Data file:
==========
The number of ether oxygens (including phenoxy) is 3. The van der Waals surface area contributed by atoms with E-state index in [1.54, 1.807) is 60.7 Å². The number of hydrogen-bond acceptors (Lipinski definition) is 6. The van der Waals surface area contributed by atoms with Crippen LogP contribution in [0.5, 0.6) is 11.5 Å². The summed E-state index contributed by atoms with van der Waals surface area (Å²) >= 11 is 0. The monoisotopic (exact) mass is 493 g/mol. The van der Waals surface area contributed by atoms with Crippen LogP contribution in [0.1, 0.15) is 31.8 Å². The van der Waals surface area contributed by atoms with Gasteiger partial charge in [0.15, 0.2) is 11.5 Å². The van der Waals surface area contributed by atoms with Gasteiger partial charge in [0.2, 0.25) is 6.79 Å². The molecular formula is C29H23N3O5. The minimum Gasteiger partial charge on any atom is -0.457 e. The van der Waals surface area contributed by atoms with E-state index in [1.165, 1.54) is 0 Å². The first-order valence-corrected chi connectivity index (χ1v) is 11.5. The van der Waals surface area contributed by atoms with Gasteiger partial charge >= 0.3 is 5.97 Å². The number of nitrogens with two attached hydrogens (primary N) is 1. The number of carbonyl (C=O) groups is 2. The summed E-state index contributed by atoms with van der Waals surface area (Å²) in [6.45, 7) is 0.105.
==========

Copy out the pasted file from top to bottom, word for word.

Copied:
The number of ether oxygens (including phenoxy) is 3. The van der Waals surface area contributed by atoms with E-state index in [1.54, 1.807) is 60.7 Å². The number of hydrogen-bond acceptors (Lipinski definition) is 6. The van der Waals surface area contributed by atoms with Crippen LogP contribution in [0.5, 0.6) is 11.5 Å². The summed E-state index contributed by atoms with van der Waals surface area (Å²) >= 11 is 0. The monoisotopic (exact) mass is 493 g/mol. The van der Waals surface area contributed by atoms with Crippen LogP contribution in [0.1, 0.15) is 31.8 Å². The van der Waals surface area contributed by atoms with Gasteiger partial charge in [0.15, 0.2) is 11.5 Å². The van der Waals surface area contributed by atoms with Gasteiger partial charge in [0.2, 0.25) is 6.79 Å². The molecular formula is C29H23N3O5. The minimum Gasteiger partial charge on any atom is -0.457 e. The van der Waals surface area contributed by atoms with E-state index in [1.165, 1.54) is 0 Å². The first-order valence-corrected chi connectivity index (χ1v) is 11.5. The van der Waals surface area contributed by atoms with Gasteiger partial charge >= 0.3 is 5.97 Å². The number of nitrogens with two attached hydrogens (primary N) is 1. The number of carbonyl (C=O) groups is 2. The summed E-state index contributed by atoms with van der Waals surface area (Å²) in [6.45, 7) is 0.105.